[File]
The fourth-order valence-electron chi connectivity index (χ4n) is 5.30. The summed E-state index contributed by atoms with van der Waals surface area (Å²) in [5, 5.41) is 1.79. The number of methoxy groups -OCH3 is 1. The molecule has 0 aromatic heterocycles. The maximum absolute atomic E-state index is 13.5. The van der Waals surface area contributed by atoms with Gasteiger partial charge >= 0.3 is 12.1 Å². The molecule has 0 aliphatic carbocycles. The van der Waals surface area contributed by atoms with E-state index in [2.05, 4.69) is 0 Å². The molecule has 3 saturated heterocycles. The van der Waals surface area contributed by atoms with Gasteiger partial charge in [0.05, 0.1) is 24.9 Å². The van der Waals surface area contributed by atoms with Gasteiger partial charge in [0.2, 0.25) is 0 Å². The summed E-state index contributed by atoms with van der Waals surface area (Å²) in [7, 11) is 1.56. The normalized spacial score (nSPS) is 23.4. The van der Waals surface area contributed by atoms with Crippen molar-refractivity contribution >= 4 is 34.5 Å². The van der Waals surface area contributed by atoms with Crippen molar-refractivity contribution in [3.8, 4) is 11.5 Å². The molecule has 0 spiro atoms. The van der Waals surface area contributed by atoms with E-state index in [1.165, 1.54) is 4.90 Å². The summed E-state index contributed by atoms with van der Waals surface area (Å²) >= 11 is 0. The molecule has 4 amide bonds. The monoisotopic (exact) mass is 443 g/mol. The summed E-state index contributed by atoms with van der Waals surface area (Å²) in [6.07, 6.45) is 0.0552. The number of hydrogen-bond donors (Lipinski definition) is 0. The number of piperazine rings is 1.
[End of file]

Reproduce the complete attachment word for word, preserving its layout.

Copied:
The fourth-order valence-electron chi connectivity index (χ4n) is 5.30. The summed E-state index contributed by atoms with van der Waals surface area (Å²) in [5, 5.41) is 1.79. The number of methoxy groups -OCH3 is 1. The molecule has 0 aromatic heterocycles. The maximum absolute atomic E-state index is 13.5. The van der Waals surface area contributed by atoms with Gasteiger partial charge >= 0.3 is 12.1 Å². The molecule has 0 aliphatic carbocycles. The van der Waals surface area contributed by atoms with E-state index in [2.05, 4.69) is 0 Å². The molecule has 3 saturated heterocycles. The van der Waals surface area contributed by atoms with Gasteiger partial charge in [0.05, 0.1) is 24.9 Å². The van der Waals surface area contributed by atoms with Gasteiger partial charge in [0.2, 0.25) is 0 Å². The summed E-state index contributed by atoms with van der Waals surface area (Å²) in [7, 11) is 1.56. The normalized spacial score (nSPS) is 23.4. The van der Waals surface area contributed by atoms with Crippen molar-refractivity contribution >= 4 is 34.5 Å². The van der Waals surface area contributed by atoms with Crippen molar-refractivity contribution in [3.8, 4) is 11.5 Å². The molecule has 0 spiro atoms. The van der Waals surface area contributed by atoms with E-state index in [1.165, 1.54) is 4.90 Å². The summed E-state index contributed by atoms with van der Waals surface area (Å²) >= 11 is 0. The molecule has 4 amide bonds. The monoisotopic (exact) mass is 443 g/mol. The summed E-state index contributed by atoms with van der Waals surface area (Å²) in [6.07, 6.45) is 0.0552. The number of hydrogen-bond donors (Lipinski definition) is 0. The number of piperazine rings is 1.